The Last Trumpet

Boris Mikhallovich Artzybasheff, American (born Russia), 1899 - 1965

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1937

Wood engraving on wove paper

Edition 27/200

Image: 11 5/16 × 7 15/16 in. (28.7 × 20.1 cm)

Sheet: 14 3/4 × 11 1/4 in. (37.5 × 28.6 cm)

Hood Museum of Art, Dartmouth: Purchased through the Appleton 1792 Memorial Fund

PR.937.14

Printer

Torch Press, Cedar Rapids, Iowa

Publisher

The Woodcut Society, Kansas City, Missouri

Geography

Place Made: United States, North America

Period

20th century

Object Name

Print

Research Area

Print

On view

Inscriptions

Titled, in graphite, lower left margin: "The Last Trumpet" igned, in graphite, lower right margin: Boris Artzybasheff; inscribed, in graphite, lower left margin: "The Last Trumpet"; reverse, inscribed, in blue ink, lower left: Artzybasheff / The last trumpet / Woodcut / Bought from / Woodcut Society; reverse, stamped, in green ink, lower left: DARTMOUTH COLLEGE / DEPT. OF ART AND / ARCHAEOLOGY; reverse, stamped, in black ink, lower left: DARTMOUTH COLLEGE / LIBRARY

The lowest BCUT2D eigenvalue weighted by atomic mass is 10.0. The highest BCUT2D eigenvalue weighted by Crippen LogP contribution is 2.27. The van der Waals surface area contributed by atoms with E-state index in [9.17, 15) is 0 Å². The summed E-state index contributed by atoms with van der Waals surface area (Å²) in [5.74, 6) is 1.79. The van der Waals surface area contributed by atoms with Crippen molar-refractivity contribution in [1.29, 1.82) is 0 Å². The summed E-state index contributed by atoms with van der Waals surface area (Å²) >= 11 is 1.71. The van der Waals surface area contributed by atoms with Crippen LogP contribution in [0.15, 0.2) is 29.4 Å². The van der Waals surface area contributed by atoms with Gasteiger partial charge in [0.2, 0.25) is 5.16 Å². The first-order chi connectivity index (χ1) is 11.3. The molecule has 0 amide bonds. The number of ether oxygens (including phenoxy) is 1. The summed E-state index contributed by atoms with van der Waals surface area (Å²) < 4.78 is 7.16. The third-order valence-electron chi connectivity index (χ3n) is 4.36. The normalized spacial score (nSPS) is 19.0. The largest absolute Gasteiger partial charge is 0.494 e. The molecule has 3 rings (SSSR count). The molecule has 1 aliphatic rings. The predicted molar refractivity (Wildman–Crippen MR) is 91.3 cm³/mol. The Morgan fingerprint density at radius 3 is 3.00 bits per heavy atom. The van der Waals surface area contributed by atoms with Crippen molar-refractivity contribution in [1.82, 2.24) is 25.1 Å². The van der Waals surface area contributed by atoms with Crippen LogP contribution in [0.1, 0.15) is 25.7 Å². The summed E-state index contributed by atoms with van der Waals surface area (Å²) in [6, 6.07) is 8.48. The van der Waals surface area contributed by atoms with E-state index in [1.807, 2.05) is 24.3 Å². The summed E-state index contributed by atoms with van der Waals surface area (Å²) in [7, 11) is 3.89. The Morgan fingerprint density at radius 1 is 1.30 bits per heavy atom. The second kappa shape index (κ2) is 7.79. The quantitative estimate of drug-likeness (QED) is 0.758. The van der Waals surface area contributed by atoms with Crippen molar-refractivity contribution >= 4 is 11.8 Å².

Label

An elongated, muscular angel tightly grasps the seventh trumpet named in the New Testament, marking the commencement of both a biblical and, in this work, a personal apocalypse. The Last Trumpet’s juxtaposition of streamlined modern structures and classical ruins alludes to the artist’s dissatisfaction with the ambitions of modernity. Artzybasheff employs simplified characteristics of the 1930s Art Deco style to reflect on the apocalypse’s upheaval as meteors rain down on the city, engulfing it in flames and plumes of smoke. The angel’s dominating stance, on the other hand, points to the individual’s capacity to shape world events and redirect history.

From the 2024 exhibition, A Space for Dialogue 116, Apocalypse When: reflections on our collective psyche, Molly Rouzie '24, Homma Family Intern

Exhibition History

A Space for Dialogue 116, Apocalypse When: reflections on our collective psyche, Molly Rouzie '24, Homma Family Intern, Alvin P. Gutman Gallery, Hood Museum of Art, Dartmouth College, Hanover, New Hampshire, January 6 - March 2, 2024

Provenance

The Woodcut Society, Kansas City, Missouri; sold to present collection, 1937.

Catalogue Raisonne

J. Czestochowski, In James Swann, Cedar Rapids, 1990, App. C, no. 12.

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